By  Samantha Grant  and  Erin Kelly-Collins We are many months into what we affectionately call pandemic programming. Youth workers are getting smarter about how we offer learning opportunities to youth. It’s been amazing to watch our colleagues innovate. But amid all the change, we can forget to clue our financial stakeholders into how and why our programs are changing.   What is a financial stakeholder? Financial stakeholders are people who have a stake in your program because they provide financial support. In 4-H, Extension committees and county commissioners are our primary financial stakeholders. Yours might be grant funders or other program supporters. These stakeholders want to ensure their investment is having an impact.  Do you know what your stakeholders value?  We developed a stakeholder analysis tool that we use regularly. It’s also a key feature in our staff development curriculum about reporting. This simple tool has transformed how we craft all sorts of reports, but mo

"I'm bored!"

By Jeremy Freeman Every parent hears this refrain. Now that cold weather is setting in, we are all spending more time together indoors and you are probably hearing it a lot more. "I'm bored." In our household of seven, there are days when the kids play endlessly together, sparking new ideas for each other into the evolving activity that lives somewhere between a game, a theatrical play and a wrestling match. Then there are other days when a single glance from a sibling produces disdain and the "boreds." I picture the boreds as small creatures covered in bumps, popping out of my children's mouths like corn from a hot kettle. The Band-Aid solution for boredom is new activities. "Find a new toy! Play a new game! Go outside!," parents cry, as the wind howls and we stay inside, wearing flannel pajamas and holding cups of tea. If the Band-Aid fails to work, the children may return to their screens. The boreds fall back for a time, but rear their ugly hea

The magic of civic ecology

I first felt the leap from learning to magic in 2015. At that time, I was working at the River Bend Nature Center and the nearby Cannon River STEM School . I was leading fourth graders along a river.  That year, one of my programs was working with the STEM school fourth graders teaching about water quality. Every day, I took a different group of three youth down to the Straight River to measure the turbidity of the water. We collected the data and sent it off to the Minnesota Pollution Control Agency as part of the Citizen Water Monitoring program.  Together, the students and teachers decided to end the year with a Straight River Stewardship Day. On that day, I saw teams of fourth grade stewards working together to clean litter from the riverbanks. I watched watershed professionals lead groups of youth and adults to clean leaves and debris from stormwater catch basins. I heard fourth graders explain to parents how they do turbidity testing and where the data is sent. I appreciated tha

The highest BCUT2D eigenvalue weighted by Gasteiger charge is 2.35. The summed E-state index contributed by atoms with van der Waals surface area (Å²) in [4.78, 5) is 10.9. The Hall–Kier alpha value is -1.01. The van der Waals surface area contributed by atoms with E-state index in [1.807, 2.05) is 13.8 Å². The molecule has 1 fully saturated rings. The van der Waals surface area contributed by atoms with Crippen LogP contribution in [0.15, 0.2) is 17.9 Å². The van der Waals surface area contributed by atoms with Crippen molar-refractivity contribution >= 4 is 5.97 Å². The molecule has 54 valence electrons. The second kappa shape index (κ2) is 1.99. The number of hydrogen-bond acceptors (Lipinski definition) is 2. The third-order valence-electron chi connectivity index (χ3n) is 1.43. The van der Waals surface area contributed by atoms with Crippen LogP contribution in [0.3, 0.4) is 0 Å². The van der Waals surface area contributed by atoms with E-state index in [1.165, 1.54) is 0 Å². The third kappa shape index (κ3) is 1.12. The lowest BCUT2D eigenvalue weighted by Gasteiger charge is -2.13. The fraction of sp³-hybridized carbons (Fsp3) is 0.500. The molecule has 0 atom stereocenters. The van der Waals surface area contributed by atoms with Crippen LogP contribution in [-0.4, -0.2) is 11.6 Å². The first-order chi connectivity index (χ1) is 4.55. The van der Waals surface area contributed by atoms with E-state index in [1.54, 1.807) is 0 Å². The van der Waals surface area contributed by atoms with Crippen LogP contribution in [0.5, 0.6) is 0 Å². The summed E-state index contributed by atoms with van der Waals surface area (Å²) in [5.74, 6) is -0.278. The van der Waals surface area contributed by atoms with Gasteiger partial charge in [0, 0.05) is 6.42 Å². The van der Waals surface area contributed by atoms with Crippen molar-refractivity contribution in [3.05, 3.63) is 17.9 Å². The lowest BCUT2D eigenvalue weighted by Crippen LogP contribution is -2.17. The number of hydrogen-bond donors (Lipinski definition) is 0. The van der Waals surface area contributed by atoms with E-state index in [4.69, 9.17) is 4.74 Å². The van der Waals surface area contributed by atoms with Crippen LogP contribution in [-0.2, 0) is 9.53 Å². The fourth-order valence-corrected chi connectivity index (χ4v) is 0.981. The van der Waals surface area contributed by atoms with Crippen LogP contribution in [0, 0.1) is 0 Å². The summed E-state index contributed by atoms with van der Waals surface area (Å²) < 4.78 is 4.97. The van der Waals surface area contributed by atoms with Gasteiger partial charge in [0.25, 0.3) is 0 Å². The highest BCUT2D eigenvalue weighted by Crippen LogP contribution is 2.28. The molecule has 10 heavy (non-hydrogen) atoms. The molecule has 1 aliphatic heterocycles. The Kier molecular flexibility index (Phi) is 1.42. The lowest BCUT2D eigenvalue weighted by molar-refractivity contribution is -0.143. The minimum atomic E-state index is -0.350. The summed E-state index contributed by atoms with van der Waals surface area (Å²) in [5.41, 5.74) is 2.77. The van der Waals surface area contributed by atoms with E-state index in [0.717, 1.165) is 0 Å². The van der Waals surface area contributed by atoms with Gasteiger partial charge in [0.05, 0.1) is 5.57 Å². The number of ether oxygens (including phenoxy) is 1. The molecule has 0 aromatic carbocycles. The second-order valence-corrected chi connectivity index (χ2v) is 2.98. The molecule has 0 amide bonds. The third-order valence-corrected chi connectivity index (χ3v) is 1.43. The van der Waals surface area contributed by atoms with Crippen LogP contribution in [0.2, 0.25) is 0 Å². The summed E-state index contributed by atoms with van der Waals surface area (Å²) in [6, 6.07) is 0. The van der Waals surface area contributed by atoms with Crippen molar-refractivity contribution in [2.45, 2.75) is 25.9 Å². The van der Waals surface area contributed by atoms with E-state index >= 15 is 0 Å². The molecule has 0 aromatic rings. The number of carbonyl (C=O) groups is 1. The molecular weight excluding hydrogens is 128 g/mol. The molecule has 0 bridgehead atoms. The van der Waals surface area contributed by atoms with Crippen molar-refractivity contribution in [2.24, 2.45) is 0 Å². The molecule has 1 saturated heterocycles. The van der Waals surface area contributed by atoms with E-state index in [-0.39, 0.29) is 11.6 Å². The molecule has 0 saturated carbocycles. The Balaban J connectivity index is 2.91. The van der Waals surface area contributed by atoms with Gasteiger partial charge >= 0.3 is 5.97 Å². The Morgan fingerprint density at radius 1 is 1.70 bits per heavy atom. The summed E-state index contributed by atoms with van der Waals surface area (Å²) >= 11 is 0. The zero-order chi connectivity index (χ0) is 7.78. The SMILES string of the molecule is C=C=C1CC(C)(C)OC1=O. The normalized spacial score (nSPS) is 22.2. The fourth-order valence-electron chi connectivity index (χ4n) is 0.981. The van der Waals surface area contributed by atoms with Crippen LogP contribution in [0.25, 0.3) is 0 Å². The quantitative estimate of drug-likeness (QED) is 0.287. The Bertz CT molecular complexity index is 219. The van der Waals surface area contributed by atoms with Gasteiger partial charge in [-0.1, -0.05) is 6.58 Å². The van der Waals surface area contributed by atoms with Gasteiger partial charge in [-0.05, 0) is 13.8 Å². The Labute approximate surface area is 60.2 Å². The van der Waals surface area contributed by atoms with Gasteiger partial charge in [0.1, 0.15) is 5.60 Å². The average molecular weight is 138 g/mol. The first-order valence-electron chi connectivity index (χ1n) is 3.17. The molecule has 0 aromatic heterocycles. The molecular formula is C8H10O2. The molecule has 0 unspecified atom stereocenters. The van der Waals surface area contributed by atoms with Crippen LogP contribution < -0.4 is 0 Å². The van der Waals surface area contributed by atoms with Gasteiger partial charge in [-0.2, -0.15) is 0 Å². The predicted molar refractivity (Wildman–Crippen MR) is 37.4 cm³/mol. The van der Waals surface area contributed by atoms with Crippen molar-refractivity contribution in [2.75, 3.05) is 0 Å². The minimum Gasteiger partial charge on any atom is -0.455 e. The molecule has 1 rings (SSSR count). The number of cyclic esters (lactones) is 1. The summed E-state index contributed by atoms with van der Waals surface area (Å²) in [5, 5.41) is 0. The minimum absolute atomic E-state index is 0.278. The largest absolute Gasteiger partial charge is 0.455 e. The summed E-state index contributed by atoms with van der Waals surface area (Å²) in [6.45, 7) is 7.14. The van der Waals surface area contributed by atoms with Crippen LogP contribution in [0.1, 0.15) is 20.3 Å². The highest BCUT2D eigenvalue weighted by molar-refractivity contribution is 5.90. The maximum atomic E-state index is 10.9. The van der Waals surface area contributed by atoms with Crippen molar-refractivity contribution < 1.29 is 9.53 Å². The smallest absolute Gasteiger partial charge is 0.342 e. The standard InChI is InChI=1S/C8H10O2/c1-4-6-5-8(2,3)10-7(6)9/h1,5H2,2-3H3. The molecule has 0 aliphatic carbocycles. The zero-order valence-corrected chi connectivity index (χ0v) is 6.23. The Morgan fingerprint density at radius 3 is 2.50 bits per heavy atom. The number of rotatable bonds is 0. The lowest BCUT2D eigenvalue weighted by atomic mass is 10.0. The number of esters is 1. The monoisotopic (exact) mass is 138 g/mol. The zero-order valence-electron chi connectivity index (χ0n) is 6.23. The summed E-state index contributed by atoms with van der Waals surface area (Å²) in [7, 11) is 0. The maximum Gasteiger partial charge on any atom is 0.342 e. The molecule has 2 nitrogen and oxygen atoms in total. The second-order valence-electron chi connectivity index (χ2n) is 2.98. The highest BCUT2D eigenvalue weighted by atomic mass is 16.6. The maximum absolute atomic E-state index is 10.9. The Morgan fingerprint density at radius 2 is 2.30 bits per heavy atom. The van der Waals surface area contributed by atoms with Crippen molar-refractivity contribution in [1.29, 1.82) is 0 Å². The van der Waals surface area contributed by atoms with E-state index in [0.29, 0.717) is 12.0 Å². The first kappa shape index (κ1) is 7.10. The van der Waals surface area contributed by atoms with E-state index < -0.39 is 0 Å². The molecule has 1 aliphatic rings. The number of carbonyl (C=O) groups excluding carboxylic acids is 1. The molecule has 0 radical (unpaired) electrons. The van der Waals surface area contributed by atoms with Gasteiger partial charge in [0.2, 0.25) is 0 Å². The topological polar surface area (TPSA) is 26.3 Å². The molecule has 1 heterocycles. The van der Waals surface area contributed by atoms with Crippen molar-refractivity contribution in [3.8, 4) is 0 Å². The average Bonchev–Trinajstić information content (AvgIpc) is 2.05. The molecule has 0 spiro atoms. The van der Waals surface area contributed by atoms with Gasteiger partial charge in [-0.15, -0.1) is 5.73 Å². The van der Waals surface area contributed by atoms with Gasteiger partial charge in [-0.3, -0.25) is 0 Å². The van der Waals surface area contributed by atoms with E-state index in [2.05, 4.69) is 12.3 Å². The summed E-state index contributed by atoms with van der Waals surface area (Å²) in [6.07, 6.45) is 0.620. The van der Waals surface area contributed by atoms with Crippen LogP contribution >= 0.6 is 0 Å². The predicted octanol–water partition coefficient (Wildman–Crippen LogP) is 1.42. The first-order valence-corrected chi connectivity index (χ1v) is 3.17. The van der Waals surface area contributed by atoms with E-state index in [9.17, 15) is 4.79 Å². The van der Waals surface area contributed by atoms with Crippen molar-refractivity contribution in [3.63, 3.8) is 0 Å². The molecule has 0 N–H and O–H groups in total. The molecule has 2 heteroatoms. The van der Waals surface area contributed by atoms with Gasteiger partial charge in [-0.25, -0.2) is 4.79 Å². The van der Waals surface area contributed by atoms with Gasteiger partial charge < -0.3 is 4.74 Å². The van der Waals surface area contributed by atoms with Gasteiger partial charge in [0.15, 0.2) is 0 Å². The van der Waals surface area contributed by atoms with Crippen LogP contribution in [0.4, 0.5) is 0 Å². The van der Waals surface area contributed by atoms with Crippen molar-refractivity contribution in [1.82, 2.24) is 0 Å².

Pivot, but build community, too

By Rebecca Meyer Fostering prosocial, positive connections is critically important for our well-being. It's a skill that we as humans develop over time. Starting as children, we meet, navigate experiences together, form relationships and participate in our communities. Right now, young people are missing out on chances to do that. As youth workers, we can create opportunities for youth to build relationships. But we must be intentional and thoughtful in how we build them into our programming. As we journey through new ways of being, pivot to online learning and innovate our programs, we must continue to hold the importance of relationships in high regard. Building understanding and skill in disciplines like science, where I primarily work, involves teaching individuals. It also involves cultivating their connections with others they can turn to with questions or to grow their interest. Historically, individual skills building has been our focus in youth programs. Community buildi